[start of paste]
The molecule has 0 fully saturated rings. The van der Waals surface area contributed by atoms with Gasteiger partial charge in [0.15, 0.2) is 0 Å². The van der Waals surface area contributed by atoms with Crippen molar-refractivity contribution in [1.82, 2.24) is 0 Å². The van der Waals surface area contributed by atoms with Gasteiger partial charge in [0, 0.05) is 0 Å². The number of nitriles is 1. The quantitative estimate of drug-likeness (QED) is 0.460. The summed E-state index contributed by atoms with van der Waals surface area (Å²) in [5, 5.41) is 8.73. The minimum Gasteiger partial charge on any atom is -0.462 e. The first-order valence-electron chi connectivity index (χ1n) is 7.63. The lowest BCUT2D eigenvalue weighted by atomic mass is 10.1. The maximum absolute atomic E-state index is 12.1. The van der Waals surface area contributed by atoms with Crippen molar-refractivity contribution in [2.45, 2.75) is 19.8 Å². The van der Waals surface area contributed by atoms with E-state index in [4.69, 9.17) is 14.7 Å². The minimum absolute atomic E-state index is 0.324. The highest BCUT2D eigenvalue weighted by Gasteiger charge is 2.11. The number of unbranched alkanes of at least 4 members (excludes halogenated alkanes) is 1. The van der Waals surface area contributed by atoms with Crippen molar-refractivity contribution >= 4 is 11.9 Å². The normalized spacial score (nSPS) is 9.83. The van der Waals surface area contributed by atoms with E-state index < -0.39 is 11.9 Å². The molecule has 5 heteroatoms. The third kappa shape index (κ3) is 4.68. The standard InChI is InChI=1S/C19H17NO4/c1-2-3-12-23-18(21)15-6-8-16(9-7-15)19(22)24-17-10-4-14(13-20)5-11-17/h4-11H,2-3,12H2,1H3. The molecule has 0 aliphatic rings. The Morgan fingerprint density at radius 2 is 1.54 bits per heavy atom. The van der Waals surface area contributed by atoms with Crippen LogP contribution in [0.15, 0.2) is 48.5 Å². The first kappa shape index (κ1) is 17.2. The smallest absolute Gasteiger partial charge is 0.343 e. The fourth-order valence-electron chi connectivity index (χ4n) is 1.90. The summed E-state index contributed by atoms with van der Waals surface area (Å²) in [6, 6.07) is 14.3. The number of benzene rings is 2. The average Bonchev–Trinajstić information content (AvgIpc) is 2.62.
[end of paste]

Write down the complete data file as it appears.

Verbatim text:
The molecule has 0 fully saturated rings. The van der Waals surface area contributed by atoms with Gasteiger partial charge in [0.15, 0.2) is 0 Å². The van der Waals surface area contributed by atoms with Crippen molar-refractivity contribution in [1.82, 2.24) is 0 Å². The van der Waals surface area contributed by atoms with Gasteiger partial charge in [0, 0.05) is 0 Å². The number of nitriles is 1. The quantitative estimate of drug-likeness (QED) is 0.460. The summed E-state index contributed by atoms with van der Waals surface area (Å²) in [5, 5.41) is 8.73. The minimum Gasteiger partial charge on any atom is -0.462 e. The first-order valence-electron chi connectivity index (χ1n) is 7.63. The lowest BCUT2D eigenvalue weighted by atomic mass is 10.1. The maximum absolute atomic E-state index is 12.1. The van der Waals surface area contributed by atoms with Crippen molar-refractivity contribution in [2.45, 2.75) is 19.8 Å². The van der Waals surface area contributed by atoms with E-state index in [4.69, 9.17) is 14.7 Å². The minimum absolute atomic E-state index is 0.324. The highest BCUT2D eigenvalue weighted by Gasteiger charge is 2.11. The number of unbranched alkanes of at least 4 members (excludes halogenated alkanes) is 1. The van der Waals surface area contributed by atoms with Crippen molar-refractivity contribution >= 4 is 11.9 Å². The normalized spacial score (nSPS) is 9.83. The van der Waals surface area contributed by atoms with E-state index < -0.39 is 11.9 Å². The molecule has 5 heteroatoms. The third kappa shape index (κ3) is 4.68. The standard InChI is InChI=1S/C19H17NO4/c1-2-3-12-23-18(21)15-6-8-16(9-7-15)19(22)24-17-10-4-14(13-20)5-11-17/h4-11H,2-3,12H2,1H3. The molecule has 0 aliphatic rings. The Morgan fingerprint density at radius 2 is 1.54 bits per heavy atom. The van der Waals surface area contributed by atoms with Crippen LogP contribution in [0.15, 0.2) is 48.5 Å². The first kappa shape index (κ1) is 17.2. The smallest absolute Gasteiger partial charge is 0.343 e. The fourth-order valence-electron chi connectivity index (χ4n) is 1.90. The summed E-state index contributed by atoms with van der Waals surface area (Å²) in [6, 6.07) is 14.3. The number of benzene rings is 2. The average Bonchev–Trinajstić information content (AvgIpc) is 2.62.